According to the Duff & Phelps Staffing Industry M&A Landscape, the first quarter of 2015 produced 25 staffing industry merger and acquisition (M&A) transactions, consistent with the sector’s average quarterly activity over the past three years. This indicates that staffing firms with strong growth and profit margins will continue to be highly sought after, both by strategic buyers and private equity firms.
A significant controllable component of a staffing firm’s margin profile is its state unemployment insurance (SUI) tax burden. However, because the joint federal-state unemployment system more closely resembles a social insurance program than a tax, SUI is the only employer tax where the underlying rate can be lowered with proactive engagement on the part of the employer. SUI tax rates are of particular importance in the this sector, as even small to midsize firms have sizeable payrolls that are subject to the annual taxable wage bases in each state. In addition, these tax rates are considerably affected by a staffing firm’s unemployment experience (i.e., history of employee turnover), a concept which allows firms to leverage M&A transactions in managing SUI tax rate risk.
When a staffing firm acquires an unaffiliated firm, there may be options as to how the unemployment experience effects the post-transaction SUI tax rates of the parties involved. State workforce agencies require, prohibit or allow (i.e., optional) the transfer of unemployment experience from the seller to the buyer or from the buyer to the seller (e.g., in a reverse merger), the determination of which is dependent on the movement of the internal corporate and contingent workforce.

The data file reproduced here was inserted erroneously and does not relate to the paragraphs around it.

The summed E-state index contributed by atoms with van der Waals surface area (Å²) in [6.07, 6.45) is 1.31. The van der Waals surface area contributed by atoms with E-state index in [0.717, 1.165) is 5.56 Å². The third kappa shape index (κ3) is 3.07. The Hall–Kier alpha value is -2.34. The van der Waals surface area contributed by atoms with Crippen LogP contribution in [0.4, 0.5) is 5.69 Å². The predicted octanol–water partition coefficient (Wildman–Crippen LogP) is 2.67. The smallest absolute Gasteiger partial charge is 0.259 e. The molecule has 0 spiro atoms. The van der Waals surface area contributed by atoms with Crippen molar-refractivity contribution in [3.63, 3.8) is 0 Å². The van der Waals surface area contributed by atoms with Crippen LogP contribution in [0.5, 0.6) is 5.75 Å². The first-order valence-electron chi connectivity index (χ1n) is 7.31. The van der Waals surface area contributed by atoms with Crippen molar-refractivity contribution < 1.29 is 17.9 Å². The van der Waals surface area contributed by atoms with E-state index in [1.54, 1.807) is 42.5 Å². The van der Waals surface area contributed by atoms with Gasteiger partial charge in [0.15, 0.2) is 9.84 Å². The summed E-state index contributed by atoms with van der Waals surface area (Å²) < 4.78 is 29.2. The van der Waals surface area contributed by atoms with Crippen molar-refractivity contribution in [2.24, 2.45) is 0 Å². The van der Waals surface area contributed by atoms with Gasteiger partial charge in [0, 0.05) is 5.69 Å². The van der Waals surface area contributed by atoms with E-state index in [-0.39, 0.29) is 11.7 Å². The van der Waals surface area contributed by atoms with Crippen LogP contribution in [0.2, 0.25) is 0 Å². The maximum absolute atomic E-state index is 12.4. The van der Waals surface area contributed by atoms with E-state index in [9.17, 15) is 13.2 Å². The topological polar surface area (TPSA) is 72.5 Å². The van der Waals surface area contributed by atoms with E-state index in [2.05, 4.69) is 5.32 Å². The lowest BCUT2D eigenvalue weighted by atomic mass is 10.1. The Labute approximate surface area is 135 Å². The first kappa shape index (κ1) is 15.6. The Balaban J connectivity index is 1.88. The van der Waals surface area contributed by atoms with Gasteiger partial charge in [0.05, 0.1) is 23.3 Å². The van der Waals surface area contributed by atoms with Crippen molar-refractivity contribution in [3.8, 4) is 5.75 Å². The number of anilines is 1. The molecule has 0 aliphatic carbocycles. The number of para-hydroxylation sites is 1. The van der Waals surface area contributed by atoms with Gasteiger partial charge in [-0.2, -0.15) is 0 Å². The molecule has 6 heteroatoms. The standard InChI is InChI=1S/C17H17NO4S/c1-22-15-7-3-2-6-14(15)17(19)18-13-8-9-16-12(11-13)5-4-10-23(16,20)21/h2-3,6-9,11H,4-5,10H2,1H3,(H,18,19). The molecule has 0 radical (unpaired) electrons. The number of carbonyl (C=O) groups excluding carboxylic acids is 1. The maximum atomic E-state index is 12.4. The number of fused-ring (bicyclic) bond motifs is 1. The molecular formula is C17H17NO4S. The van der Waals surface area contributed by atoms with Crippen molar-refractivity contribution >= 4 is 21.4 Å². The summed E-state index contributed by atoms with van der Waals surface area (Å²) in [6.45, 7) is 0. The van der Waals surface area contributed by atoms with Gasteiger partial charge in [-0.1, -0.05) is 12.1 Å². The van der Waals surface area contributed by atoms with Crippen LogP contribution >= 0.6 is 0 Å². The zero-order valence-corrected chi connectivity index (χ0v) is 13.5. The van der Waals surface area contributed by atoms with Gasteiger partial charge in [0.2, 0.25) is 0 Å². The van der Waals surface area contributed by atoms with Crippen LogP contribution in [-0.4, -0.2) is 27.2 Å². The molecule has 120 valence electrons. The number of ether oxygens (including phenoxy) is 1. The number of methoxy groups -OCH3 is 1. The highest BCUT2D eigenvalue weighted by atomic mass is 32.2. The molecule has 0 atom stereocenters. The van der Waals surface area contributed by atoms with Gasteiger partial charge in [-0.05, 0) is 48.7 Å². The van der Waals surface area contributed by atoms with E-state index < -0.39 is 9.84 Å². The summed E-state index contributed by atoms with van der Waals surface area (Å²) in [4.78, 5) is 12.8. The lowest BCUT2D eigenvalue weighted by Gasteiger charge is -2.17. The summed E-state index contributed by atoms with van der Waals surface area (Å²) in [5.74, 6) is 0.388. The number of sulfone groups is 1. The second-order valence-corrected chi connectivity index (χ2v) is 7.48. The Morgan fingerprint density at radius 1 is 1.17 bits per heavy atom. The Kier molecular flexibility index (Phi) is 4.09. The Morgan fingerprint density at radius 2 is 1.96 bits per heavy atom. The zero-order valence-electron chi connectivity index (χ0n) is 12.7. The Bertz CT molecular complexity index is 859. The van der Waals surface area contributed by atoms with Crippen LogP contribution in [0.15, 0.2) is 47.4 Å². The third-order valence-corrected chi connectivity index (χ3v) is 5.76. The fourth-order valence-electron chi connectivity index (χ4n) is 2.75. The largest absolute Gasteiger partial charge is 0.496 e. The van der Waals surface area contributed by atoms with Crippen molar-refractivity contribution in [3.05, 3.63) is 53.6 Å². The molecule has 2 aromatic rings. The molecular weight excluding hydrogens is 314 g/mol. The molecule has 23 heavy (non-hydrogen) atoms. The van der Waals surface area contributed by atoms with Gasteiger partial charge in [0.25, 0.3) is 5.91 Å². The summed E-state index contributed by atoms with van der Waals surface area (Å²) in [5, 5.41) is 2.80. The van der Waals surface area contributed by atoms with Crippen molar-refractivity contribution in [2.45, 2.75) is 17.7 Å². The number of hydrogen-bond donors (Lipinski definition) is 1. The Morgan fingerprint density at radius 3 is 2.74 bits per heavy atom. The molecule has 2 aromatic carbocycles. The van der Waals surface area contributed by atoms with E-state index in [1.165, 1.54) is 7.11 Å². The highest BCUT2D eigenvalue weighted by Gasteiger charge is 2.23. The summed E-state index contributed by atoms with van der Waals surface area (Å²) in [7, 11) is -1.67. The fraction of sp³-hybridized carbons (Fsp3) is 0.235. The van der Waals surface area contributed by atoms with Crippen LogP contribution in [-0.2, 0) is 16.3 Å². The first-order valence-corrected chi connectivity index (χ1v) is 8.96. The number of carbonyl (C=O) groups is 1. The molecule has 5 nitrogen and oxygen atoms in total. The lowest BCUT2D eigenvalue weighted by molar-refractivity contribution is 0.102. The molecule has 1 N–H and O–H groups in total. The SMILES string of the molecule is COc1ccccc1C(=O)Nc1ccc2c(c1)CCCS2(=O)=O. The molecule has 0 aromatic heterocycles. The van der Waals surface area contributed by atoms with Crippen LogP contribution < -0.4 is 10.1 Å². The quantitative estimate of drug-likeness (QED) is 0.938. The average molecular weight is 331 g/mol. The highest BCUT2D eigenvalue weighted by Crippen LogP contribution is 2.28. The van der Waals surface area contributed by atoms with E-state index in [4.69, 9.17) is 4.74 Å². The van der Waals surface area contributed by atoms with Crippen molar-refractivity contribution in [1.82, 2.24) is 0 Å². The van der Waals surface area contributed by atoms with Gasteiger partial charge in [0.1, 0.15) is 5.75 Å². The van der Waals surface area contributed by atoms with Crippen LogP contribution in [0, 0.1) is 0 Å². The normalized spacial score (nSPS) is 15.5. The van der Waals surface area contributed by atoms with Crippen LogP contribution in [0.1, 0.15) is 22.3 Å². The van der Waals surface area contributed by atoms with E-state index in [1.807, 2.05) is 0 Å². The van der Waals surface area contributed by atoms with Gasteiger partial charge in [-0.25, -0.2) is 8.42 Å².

Financial modeling allows a buyer to assess the most SUI tax efficient acquisition structure, taking into consideration other strategic objectives of the buyer. Such modeling permits the buyer to assess:
- Alternative tax-efficient structures
- Available transfer of experience options
- Effective date of revised SUI tax rates
- Post-transaction SUI tax rates and financial impacts
- Methods used to transfer SUI experience (employee specific or percent of payroll)
- Use of voluntary contributions
- Impact on joint accounts
A critical consideration in analyzing financial impacts associated with the movement of workforce is the ability to carry over wages from one employer (the seller) to another (the buyer) when an M&A transaction occurs mid-year. Opting out of a transfer of experience may preclude a buyer from being able to use the wages paid by a seller to meet the annual taxable wage base limits for SUI tax purposes. This can significantly reduce any cost-savings that may otherwise be realized. If annual taxable wage base limits are restarted, inadvertently or due to data or system limitations, buyers may be able to seek retroactive refunds where the statutes of limitations allow.
Understanding the SUI tax provisions of each taxing jurisdiction can produce significant cost-savings and prevent unintended consequences. Recognize that each set of facts and circumstances is unique, and must be specifically analyzed to produce the most advantageous results.